This loathsome and highly dangerous disease has ever been looked upon with the utmost horror. The earliest accounts we have of it, we find it making its appearance in Egypt and Arabia, about the middle of the sixth century. From these nations it gradually spread throughout the old world, in the thronged cities and villages, numbering its victims by thousands, and every where reaping a rich harvest. Wherever it appeared, the air seemed to bear on its wings its poisonous breath, and whole neighborhoods were desolated.

In 1517, twenty-five years after the discovery of this western world by Columbus, it was introduced on this continent. So fatal did it prove, that in a very short time after in reached Mexico, three millions and a half of people were destroyed in that nation alone. One of the most sad and melancholy scenes in its fearful, desolating march was the death of the emperor, the brother and successor of the brave but unfortunate Montezuma.

After a time it was found, that where the disease was communicated by inoculation, it was far less violent in its character, being attended with but little danger. Many persons in every community were therefore inoculated, so that instead of the disease decreasing, hundreds, even in country places, exposed to the contagion and not having guarded against it by inoculation, took it in its most violent form. In England the deaths by Small-Pox amounted to about 45,000 annually.

At length in 1798, Dr. Jenner, an English physician, announced to the world a discovery, which has been the means of saving thousands of lives, and has checked in a great measure the ravages, of what was then considered, one of the most loathsome scourges which had ever desolated the earth. That discovery was, that Cow-Pox is almost a sure preventive to the Small-Pox. This doctrine at first was received with ridicule, contempt and the most violent opposition; but what are ridicule and opposition to the stubborn array of facts, and the ultimate triumph of truth? But few years elapsed before the doctrines of Jenner, became universally popular, and vaccination for Cow-Pox was introduced into almost every nation. Careful observation has shown, however, that it is well to renew the vaccination every ten or fifteen years. With this precaution, there is but little danger of exposure to the Small-Pox.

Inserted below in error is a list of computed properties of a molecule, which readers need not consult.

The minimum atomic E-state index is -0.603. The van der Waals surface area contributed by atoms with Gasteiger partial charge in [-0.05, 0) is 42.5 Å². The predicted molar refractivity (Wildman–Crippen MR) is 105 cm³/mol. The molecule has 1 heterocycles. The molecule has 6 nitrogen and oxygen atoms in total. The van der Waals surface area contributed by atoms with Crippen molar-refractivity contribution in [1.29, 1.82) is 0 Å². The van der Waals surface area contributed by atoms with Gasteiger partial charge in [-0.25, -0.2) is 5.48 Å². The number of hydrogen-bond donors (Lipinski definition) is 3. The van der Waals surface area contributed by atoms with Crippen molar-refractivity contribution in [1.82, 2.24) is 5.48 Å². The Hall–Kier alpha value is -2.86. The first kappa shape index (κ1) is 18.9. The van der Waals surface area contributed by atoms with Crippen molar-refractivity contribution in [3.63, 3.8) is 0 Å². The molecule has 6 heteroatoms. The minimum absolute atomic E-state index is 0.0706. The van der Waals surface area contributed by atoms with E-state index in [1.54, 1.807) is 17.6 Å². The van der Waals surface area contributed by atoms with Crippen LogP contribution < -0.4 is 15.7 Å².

Diagnosis

This disease has four distinct stages, each of which generally requires different remedies. .

1. The febrile stage. - This stage usually commences from eight to fourteen days after exposure to the contagion, and continues from two to four days. It sets in with shivering followed by fever, heat, and dryness of the skin, hard and frequent pulse, pain in the stomach and back, nausea and vomiting, aching in the bones, and bruised sensation of the flesh, swimming and severe pain in the head, and sometimes wild delirium and convulsions. Cough and sensitiveness of the eyes to light are also usually present. Vomiting and pain in the back are characteristic symptoms of Small-Pox, and when these are very severe, the pain in the small of the back exceedingly acute, and the vomiting extends into the eruptive stage, a severe attack may be apprehended.